For once I agree with Neal Boortz

by Brian Clarey

There are some things that I have to see for myself.

In this case I’m talking about Neal Boortz, the boorish radio talk show host who was in town last week to sign copies of his book, The FairTax Book, at Barnes & Noble.

I kind of like Boortz, whose radio show airs every weekday from 10 a.m. until 1 p.m. on 101.1 FM WZTK. And the fact that I kind of like him is something that disturbs me because I used to kind of dislike him. And before that I openly despised him.

I still think he’s an ass, but he’s the kind of ass who’s right often enough that it would be unwise not to listen to the things that come out of his big, loud mouth.

Things like the Fair Tax.

I’m down with the Fair Tax. Way down. Have been since Frank Zappa brought it up when he was considering running for president on the Libertarian ticket back in those heady days of the mid-to-late ’80s, before Zappa succumbed to cancer.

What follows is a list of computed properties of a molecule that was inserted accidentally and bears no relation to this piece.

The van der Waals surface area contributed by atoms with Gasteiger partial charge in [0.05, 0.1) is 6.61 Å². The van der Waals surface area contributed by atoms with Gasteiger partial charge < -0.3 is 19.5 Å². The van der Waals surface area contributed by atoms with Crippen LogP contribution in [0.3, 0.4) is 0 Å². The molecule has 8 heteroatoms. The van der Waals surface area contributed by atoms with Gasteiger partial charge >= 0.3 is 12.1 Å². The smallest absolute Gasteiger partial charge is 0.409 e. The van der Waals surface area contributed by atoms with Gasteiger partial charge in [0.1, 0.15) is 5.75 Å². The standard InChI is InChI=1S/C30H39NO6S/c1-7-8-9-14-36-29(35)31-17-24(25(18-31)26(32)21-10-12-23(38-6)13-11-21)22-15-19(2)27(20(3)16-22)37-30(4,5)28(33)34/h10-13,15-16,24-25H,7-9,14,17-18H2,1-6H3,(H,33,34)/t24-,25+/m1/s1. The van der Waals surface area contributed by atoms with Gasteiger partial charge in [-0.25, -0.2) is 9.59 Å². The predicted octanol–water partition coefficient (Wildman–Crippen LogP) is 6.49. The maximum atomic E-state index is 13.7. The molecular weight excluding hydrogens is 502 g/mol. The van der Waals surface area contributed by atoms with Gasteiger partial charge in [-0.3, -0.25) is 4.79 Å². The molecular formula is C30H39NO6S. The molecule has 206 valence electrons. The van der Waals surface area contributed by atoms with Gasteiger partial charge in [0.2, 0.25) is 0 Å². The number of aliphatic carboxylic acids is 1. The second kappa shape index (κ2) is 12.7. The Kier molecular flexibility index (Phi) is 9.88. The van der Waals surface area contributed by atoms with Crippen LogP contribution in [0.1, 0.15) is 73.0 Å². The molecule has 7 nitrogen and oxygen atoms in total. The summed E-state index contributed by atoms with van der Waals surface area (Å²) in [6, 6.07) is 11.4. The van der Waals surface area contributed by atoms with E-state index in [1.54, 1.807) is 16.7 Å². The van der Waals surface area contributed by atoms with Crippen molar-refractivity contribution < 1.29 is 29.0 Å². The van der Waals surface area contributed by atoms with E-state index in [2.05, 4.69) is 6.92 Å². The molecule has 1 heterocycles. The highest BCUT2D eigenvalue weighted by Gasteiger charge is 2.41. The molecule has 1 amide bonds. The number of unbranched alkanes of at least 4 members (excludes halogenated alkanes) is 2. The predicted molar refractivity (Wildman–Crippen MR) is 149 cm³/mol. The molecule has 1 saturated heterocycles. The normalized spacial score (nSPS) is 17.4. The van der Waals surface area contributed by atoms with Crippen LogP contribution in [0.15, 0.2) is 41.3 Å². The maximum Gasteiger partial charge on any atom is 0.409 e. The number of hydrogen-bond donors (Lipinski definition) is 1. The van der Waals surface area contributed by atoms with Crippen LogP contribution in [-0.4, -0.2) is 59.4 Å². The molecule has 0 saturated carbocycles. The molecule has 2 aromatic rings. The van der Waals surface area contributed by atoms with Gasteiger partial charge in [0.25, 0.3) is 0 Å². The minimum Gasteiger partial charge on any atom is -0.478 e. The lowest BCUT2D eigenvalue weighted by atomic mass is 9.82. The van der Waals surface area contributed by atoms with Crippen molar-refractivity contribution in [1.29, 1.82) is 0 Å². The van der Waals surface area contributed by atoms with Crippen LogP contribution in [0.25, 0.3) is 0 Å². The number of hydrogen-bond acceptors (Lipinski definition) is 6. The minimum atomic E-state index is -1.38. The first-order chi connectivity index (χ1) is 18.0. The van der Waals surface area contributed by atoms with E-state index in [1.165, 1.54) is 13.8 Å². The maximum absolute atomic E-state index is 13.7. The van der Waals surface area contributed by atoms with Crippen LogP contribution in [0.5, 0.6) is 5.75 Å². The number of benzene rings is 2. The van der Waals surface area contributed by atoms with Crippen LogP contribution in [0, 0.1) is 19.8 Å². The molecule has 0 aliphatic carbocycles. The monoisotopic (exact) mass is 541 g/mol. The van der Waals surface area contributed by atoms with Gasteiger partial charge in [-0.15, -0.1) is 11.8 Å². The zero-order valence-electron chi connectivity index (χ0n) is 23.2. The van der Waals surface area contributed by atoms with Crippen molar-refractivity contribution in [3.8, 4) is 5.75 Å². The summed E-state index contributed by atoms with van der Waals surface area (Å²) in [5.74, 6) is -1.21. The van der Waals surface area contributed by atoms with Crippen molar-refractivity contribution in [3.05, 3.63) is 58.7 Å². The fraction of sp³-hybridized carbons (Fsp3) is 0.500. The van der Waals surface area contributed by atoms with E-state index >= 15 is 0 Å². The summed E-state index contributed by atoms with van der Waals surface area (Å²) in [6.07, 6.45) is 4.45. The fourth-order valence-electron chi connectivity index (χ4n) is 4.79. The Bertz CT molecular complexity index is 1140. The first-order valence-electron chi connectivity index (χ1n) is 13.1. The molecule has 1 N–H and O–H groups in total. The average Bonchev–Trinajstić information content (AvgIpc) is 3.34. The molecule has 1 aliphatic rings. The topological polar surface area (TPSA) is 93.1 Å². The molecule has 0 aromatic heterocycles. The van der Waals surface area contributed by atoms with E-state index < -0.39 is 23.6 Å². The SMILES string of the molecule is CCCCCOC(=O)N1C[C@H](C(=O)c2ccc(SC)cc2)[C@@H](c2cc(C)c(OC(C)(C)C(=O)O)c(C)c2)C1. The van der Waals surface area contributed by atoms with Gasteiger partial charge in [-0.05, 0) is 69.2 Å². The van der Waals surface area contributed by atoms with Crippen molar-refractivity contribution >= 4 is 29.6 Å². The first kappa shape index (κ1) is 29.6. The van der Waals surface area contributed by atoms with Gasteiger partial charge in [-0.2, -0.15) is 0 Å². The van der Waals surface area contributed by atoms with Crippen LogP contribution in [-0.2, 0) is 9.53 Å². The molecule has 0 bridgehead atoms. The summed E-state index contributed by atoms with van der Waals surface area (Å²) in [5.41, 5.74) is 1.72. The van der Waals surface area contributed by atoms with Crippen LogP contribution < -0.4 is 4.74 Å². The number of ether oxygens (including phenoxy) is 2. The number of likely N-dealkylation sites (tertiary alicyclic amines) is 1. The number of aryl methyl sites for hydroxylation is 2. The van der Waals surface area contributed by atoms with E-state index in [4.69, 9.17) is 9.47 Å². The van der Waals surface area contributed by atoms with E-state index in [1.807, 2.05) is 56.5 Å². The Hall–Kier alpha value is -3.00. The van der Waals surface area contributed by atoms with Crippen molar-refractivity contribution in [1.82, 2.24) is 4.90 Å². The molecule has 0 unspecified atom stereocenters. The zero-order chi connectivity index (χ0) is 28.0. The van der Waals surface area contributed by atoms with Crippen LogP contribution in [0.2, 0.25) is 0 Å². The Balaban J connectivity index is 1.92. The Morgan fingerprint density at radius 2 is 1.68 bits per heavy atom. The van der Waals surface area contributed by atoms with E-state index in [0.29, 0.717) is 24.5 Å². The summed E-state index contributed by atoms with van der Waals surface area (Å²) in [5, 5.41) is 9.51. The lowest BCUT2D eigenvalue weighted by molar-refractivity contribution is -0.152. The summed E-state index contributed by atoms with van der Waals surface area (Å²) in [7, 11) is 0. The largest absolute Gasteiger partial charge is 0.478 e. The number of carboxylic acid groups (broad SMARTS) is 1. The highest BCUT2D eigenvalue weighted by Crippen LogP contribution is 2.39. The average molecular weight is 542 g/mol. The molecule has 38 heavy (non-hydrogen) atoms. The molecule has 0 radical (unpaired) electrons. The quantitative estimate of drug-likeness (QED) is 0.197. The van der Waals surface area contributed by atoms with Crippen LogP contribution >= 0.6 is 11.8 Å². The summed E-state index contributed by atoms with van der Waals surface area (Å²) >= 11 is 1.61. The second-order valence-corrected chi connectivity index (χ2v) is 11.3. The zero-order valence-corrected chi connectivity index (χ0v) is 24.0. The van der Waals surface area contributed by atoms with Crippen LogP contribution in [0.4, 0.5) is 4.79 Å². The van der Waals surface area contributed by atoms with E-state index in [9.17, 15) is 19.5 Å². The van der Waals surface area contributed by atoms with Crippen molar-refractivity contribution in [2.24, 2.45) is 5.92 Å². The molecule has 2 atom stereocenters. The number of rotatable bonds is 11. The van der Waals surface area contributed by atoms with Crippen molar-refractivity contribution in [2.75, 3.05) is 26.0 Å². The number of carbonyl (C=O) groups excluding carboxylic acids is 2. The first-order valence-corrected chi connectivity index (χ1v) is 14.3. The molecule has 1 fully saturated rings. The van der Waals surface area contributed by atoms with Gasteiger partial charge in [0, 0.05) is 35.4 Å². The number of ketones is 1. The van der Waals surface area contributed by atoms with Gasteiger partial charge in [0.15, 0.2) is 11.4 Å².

Boortz considers himself a Libertarian as well, though I am unsure of his opinion of the late composer of ‘“My Guitar Wants to Kill Your Mama.’” I do know how Boortz feels about income tax because each day on the radio he relentlessly rails against it while shilling for his book in the same breath.

But I can dig it ‘— I myself have been guilty of shameless and gratuitous self-promotion in the past and it’s a safe bet that I’ll do it again. And also I like the plan.

It’s pretty simple: a 22 percent tax on everything you buy ‘— a tube of toothpaste, a pound of Red Hots, a two-bedroom condo, a sleeve of chewing tobacco, a jet-ski’… you get the picture. Everything you spend takes that 22 percent hit.